Part 1: Introduction
In the beginning it was the Word and the Word was with God and the Word was God. (John, 1:1)
The Judeo-Christian tradition which, at different degrees and levels, pervades most philosophical systems in the West, gives language a place of prominence and unparalleled importance. The very act of creation is dependent upon language for things come to be just after God pronounces them so. For the Evangelist, there is no distinction whatsoever between the Creator and Language itself. When humans translated language into symbols that could be registered down in clay tablets, a new process of creation begun since now the correspondence between the divine intangible became visible. Even in pre-Christian cultures the connection between language, symbol and the act of creation was innate: magic words and symbols were nothing but language creating correspondences between the domains of the divine and the human world (Tambiah, 1996: 34). Writing is thus a human attempt to translate an elusive world into discernible, interpretable evidence.
All major religions, both in the West and in the East, have sacred texts that are the symbolic written embodiment of the way they see the world. Philosophical systems come down to us by the writings of their major thinkers. Our world is, and has historically been, a written world. Research, as many human endeavours, comes to be in a process of written creation. All research is depended upon language being translated into writing: recorded interviews must be transcribed, observed behaviour, body language and impressions must be registered in field notes, journals notes must be produced as evidence, reports must be written and, eventually, the whole research process only comes to be when a thesis or article is produced and published.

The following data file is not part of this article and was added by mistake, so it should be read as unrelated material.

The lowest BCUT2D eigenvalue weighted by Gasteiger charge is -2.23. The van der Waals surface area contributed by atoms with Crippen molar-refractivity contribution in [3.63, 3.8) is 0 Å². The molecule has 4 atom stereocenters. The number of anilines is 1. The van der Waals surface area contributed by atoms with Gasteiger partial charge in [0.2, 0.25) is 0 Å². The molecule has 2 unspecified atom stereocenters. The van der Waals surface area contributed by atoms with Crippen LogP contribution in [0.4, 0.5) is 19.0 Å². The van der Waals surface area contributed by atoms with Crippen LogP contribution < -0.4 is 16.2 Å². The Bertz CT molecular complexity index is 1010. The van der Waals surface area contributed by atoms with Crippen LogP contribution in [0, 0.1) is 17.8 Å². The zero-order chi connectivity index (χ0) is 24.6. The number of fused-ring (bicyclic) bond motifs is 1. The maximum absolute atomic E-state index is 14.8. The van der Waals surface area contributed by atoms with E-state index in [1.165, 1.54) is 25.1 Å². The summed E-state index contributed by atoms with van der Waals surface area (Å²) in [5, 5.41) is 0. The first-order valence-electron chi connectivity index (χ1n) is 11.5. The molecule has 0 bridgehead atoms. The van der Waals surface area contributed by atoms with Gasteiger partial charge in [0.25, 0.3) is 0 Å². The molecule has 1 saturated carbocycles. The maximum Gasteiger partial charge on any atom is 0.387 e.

Given the centrality of writing in research it is surprising that until recently little thought has been given to how this process develops and to the nature of the products it generates (Atkinson, 1990, p.2). In the following posts I will explore some concepts of language and how such views influence the writing of research papers. I will then discuss the writing of qualitative research reports, focusing on representation, authority and responsibility.
Atkinson, P., 1990. The Ethnographic Imagination. London: Routledge.
Tambiah, S. T., 1996. Relations of analogy and identity. Toward multiple orientations of the world. In Olson, D.R. and N. Torrance (eds) Modes of Thought. Cambridge: Cambridge University Press.